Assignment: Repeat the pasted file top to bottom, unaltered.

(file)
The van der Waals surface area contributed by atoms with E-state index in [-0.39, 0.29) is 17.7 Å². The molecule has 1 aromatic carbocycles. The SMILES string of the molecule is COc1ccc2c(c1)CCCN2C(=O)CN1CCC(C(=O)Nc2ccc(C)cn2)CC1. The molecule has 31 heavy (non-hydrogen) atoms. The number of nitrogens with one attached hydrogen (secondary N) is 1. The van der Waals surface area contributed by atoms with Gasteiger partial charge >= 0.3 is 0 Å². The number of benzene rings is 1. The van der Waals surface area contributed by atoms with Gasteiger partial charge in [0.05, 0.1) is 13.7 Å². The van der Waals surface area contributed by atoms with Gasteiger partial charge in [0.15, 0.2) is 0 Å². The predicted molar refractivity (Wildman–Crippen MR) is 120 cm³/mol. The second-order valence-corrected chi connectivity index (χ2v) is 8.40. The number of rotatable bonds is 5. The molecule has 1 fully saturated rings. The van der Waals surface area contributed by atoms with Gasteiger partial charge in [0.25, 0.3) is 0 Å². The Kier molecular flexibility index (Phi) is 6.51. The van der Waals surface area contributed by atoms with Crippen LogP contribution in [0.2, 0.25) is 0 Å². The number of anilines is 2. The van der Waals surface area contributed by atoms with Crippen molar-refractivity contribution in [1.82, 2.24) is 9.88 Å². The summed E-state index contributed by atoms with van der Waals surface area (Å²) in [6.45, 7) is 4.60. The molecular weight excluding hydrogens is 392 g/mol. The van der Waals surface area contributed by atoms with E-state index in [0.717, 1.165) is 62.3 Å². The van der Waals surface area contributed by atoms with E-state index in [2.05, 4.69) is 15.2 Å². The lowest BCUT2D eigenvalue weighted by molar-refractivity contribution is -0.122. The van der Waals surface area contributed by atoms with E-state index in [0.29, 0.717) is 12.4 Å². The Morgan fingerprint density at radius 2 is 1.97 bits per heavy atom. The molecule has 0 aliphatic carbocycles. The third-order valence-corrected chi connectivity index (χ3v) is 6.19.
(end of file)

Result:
The van der Waals surface area contributed by atoms with E-state index in [-0.39, 0.29) is 17.7 Å². The molecule has 1 aromatic carbocycles. The SMILES string of the molecule is COc1ccc2c(c1)CCCN2C(=O)CN1CCC(C(=O)Nc2ccc(C)cn2)CC1. The molecule has 31 heavy (non-hydrogen) atoms. The number of nitrogens with one attached hydrogen (secondary N) is 1. The van der Waals surface area contributed by atoms with Gasteiger partial charge >= 0.3 is 0 Å². The number of benzene rings is 1. The van der Waals surface area contributed by atoms with Gasteiger partial charge in [0.05, 0.1) is 13.7 Å². The van der Waals surface area contributed by atoms with Gasteiger partial charge in [0.15, 0.2) is 0 Å². The predicted molar refractivity (Wildman–Crippen MR) is 120 cm³/mol. The second-order valence-corrected chi connectivity index (χ2v) is 8.40. The number of rotatable bonds is 5. The molecule has 1 fully saturated rings. The van der Waals surface area contributed by atoms with Gasteiger partial charge in [0.25, 0.3) is 0 Å². The Kier molecular flexibility index (Phi) is 6.51. The van der Waals surface area contributed by atoms with Crippen LogP contribution in [0.2, 0.25) is 0 Å². The number of anilines is 2. The van der Waals surface area contributed by atoms with Crippen molar-refractivity contribution in [1.82, 2.24) is 9.88 Å². The summed E-state index contributed by atoms with van der Waals surface area (Å²) in [6.45, 7) is 4.60. The molecular weight excluding hydrogens is 392 g/mol. The van der Waals surface area contributed by atoms with E-state index in [0.717, 1.165) is 62.3 Å². The van der Waals surface area contributed by atoms with E-state index in [2.05, 4.69) is 15.2 Å². The lowest BCUT2D eigenvalue weighted by molar-refractivity contribution is -0.122. The van der Waals surface area contributed by atoms with E-state index in [0.29, 0.717) is 12.4 Å². The Morgan fingerprint density at radius 2 is 1.97 bits per heavy atom. The molecule has 0 aliphatic carbocycles. The third-order valence-corrected chi connectivity index (χ3v) is 6.19.